Five Activities For Sensory Seekers

Do you have a sensory seeking child?
If so,  they probably enjoy getting really messy. I’ve had parents ask how I can stand to let my kids play in the mud and get so dirty. I don’t want to get down and dirty like that, but my kids absolutely love it and it washes off with soap and water. You’re going from one sensory seeking activity to another. First the play and then the cleanup… as we did in backyard fun.

Children who have “sensory seeking” behavior are commonly children with nervous systems that are under-responsive to sensation (hypo-sensitive). They do not always process sensory information that is coming into the brain.  They may seek intense sensory experiences for an extended duration. They may demonstrate any or all of the following behaviors:

  • Hyper-activity, impulsivity, decreased response to pain
  • Poor body awareness – clumsiness, touching objects or others too hard or too often
  • Love for foods that are spicy, hard/crunchy, extremely cold/hot in temperature, carbonated drinks, and over-stuffing their mouth of food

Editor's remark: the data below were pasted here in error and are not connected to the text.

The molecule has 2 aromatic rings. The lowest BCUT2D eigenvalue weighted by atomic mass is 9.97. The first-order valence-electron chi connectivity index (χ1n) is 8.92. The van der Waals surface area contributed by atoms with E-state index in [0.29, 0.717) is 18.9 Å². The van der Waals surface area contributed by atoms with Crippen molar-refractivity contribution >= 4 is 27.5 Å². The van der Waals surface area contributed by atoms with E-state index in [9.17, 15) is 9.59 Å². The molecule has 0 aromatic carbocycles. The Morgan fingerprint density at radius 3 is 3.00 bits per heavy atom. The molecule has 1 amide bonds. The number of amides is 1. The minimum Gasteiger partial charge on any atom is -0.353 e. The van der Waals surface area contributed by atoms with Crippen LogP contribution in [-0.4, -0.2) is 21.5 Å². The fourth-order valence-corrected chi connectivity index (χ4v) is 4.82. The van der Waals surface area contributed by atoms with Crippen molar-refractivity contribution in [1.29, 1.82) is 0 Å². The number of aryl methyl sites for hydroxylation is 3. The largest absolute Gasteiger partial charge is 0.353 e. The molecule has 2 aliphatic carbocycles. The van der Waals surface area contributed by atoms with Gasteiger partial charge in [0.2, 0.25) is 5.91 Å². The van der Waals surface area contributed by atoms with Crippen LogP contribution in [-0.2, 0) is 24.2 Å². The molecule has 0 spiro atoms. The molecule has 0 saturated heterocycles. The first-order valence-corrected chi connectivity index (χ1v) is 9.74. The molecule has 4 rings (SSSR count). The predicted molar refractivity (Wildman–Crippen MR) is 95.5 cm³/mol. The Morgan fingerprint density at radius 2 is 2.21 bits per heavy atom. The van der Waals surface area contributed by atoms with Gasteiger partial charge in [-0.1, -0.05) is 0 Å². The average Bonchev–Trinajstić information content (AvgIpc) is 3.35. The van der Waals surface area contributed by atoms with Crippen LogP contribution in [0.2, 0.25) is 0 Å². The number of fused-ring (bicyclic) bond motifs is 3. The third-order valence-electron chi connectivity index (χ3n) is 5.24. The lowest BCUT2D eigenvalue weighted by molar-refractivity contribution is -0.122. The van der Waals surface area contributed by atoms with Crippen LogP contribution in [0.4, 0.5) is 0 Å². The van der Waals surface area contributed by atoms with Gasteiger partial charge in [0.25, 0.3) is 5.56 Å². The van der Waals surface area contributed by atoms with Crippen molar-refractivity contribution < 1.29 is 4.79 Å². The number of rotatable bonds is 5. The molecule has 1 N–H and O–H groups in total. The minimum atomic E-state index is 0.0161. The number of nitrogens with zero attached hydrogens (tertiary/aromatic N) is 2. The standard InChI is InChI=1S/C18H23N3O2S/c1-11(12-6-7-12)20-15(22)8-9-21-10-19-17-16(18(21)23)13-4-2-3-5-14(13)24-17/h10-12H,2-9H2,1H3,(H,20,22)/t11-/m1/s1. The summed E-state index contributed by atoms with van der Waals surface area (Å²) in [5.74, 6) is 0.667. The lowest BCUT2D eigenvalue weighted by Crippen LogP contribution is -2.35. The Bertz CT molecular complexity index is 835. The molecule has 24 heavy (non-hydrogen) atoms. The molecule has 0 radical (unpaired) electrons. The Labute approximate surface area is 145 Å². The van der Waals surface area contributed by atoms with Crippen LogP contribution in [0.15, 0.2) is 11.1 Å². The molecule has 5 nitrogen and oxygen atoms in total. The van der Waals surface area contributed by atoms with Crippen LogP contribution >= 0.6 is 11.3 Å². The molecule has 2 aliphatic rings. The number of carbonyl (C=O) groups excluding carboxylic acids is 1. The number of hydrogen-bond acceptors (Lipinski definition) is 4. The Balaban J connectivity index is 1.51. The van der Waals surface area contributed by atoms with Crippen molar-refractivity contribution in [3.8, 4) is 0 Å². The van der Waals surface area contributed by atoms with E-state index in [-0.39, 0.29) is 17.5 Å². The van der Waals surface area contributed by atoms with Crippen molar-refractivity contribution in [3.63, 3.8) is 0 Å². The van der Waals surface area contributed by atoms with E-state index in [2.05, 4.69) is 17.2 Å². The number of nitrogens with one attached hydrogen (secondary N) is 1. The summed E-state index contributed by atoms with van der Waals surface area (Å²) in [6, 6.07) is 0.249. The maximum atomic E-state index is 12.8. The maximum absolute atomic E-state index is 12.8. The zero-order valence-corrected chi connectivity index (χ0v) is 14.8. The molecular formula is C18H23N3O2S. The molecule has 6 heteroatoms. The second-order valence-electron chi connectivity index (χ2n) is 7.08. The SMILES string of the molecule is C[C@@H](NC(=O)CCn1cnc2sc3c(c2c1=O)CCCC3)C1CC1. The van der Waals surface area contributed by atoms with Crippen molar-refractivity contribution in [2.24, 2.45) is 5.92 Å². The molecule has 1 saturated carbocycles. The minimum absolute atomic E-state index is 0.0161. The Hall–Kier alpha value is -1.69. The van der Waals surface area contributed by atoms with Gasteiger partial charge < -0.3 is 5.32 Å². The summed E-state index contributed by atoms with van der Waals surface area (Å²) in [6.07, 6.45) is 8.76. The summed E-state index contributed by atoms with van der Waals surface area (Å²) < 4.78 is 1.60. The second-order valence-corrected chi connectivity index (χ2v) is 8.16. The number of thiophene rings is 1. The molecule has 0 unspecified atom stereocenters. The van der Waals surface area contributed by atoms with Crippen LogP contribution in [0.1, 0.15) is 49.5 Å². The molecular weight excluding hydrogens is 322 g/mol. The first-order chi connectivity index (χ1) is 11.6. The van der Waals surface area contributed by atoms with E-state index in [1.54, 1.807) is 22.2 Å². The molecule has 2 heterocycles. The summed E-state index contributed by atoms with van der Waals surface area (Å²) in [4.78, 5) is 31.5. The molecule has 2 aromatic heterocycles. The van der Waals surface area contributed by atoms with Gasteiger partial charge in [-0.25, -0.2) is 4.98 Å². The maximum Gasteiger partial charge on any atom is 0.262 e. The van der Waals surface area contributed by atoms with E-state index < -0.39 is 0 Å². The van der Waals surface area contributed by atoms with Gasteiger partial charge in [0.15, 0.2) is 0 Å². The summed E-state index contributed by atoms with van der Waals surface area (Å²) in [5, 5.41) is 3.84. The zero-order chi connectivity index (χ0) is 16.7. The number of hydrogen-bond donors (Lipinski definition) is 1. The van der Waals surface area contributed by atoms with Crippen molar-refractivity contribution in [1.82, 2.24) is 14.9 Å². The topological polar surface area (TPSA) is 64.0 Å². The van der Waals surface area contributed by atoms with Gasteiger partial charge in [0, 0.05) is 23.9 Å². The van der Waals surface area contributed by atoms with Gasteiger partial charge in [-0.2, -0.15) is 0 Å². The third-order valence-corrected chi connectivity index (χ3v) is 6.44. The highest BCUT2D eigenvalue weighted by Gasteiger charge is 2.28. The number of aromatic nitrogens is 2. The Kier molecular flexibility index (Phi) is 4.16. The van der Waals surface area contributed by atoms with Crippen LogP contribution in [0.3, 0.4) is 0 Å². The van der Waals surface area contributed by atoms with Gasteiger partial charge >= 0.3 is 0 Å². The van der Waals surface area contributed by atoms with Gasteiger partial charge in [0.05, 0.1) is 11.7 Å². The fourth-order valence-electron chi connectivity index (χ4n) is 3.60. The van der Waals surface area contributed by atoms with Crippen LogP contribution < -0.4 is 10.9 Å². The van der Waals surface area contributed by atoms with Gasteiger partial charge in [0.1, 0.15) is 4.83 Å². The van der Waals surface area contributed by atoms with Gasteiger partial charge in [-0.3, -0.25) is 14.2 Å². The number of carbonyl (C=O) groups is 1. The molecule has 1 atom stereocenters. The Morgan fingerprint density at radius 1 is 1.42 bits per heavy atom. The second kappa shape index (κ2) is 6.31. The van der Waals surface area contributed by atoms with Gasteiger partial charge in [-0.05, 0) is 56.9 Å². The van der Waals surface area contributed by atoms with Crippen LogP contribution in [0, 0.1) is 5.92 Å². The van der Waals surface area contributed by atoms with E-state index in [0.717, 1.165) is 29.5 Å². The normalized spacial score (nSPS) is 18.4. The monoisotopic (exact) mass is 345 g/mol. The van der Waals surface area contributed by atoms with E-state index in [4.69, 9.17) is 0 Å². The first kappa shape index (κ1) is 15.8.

Read the complete article on Sensory Integration Therapy.

1. One of the top favorites in our house is water play… the beach, pool, bath, hose.


2. Homemade playdoh, corn starch and water to make oobleck and paint with food coloring.  Making mud. All of those get their hands in on the action of mixing, pulling and slathering.

3. Trampolines. Park play, swings, monkey-bars.

4. Pushing, pulling, carrying heavy objects. Grocery cart/grocery bags, wagon, stroller.

5. Drawing in shaving cream, flour, cornmeal, sand, finger paint.


What activities would you add to this list for your sensory seeking child?
Check out my Aspergers/SPD/Dyslexia board on Pinterest.